jimbrew

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I used to add frozen tap water from 2 liter pop bottles to my wort to cool it but like Janx said it does water it down big time. Now I put the kettle in the sink with water and gently stir the wort and turn the kettle in the opposite direction like the wine/beer chillers you see at the liquor stores. after the water heats up I empty the water add more and repeat after 3 times it has cooled enough to add ice to the water 3 more cycles with ice and it's pitchable in a total of 15 mins max once its below 30C I stir the hell out of it to aerate . Ya gotta love the 1.075 SG HELL YEAH!!!!
 

LaurenE

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My last batch, I just cooked 2 gallons of wort, but it in my primary with 7lbs of ice and topped it off to the 5 gallon mark with cold tap water. Instantly, the temp went down to 70 and I was able to pitch my yeast within minutes. In the past, I have cooked the 2 gallons of wort and put it in my primary without adding the ice, topped everything off with the water and had to immurse the whole shebang in a tub of cold water until I got it down far enough to pitch my yeast. Took a long time. I liked adding the ice, and so far, so good. I racked to my secondary last weekend and it is clearing up just fine.
I just followed a similar process after receiving some advice from the guy at my local home brew store. I made 3.5 gallons of wort. Before putting it in my primary I added some purchased ice to the bucket so the wort would begin cooling instantly (not a lot, maybe up to the 1/2 gallon mark). In my area, bagged ice that you buy at the store must be filtered first, so I wasn't too worried about contamination. Once the ice melted, I mixed it well and checked the OG so that I knew how much more volume I could add. I added a little more ice, let it melt, mixed it well, checked the OG. Repeat. Once I reached the appropriate OG (less than 10 minutes), I checked the temperature and it had already dropped from boiling to about 82 degrees. Almost there in less than 10 minutes! After that, I wanted to continue fast chilling the wort without adding anymore volume that would throw off my OG (volume wise I was just under 5 gal), so I put some ice in a large baggie, sealed it, and put it in the bucket, holding it down and stirring it around for about another 3-5 minutes. By then I was at 78 degrees and was good to go. So I took 3.5 gallons boiling to around 5 gallons at 78 degrees in less than 15 minutes without a chiller. I was thrilled!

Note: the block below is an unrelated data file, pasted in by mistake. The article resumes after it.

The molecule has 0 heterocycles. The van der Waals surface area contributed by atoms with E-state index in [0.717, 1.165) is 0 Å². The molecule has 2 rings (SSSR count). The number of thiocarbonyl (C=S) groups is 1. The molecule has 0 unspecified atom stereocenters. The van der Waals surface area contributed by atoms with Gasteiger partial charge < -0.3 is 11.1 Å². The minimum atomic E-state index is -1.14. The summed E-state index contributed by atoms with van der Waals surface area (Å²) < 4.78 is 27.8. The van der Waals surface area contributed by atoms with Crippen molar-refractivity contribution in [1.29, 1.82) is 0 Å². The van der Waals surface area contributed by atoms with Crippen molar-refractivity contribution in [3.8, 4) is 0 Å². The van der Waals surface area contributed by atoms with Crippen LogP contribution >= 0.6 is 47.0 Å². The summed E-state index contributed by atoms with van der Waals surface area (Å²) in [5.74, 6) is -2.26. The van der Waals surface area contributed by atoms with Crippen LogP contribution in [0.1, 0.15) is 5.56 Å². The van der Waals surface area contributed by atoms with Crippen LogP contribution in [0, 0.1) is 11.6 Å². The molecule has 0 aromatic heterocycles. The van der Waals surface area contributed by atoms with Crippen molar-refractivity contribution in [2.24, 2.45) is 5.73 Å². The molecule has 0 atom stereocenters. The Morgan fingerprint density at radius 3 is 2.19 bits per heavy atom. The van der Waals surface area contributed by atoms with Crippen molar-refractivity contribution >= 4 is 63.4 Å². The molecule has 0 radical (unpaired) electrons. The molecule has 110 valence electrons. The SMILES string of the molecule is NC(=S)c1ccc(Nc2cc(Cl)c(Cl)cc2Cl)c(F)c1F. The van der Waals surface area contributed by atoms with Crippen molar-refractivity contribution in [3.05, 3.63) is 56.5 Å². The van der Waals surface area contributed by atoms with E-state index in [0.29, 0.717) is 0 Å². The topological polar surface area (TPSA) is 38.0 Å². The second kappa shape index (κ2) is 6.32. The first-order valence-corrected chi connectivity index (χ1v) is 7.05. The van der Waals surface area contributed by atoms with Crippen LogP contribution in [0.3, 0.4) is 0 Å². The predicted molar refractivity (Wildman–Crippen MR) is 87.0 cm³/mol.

My advice would be to not add an entire bag of ice all at once. Remember that ice will change in volume as it melts to water.
 

Pipelovejoy

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My advice would be to not add an entire bag of ice all at once. Remember that ice will expand as it melts to water and you could lose control of your volume and in turn your original gravity.
That is not true, in fact the exact opposite happens. Water expands once it is frozen. It will contract as it melts to room temperature.
Of note though, you will want to check your volume measurements.
 

LaurenE

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That is not true, in fact the exact opposite happens. Water expands once it is frozen. It will contract as it melts to room temperature.
Of note though, you will want to check your volume measurements.
Pipelovejoy,

Thank you for the correction. I got it turned around when typing quickly. I do know that water actually expands as it freezes. That's why you empty some water from a water bottle before freezing it! Either way, my point is to control volume and not let it get away from you by dumping an entire bag of ice in at once.

P.S. I have corrected my previous post.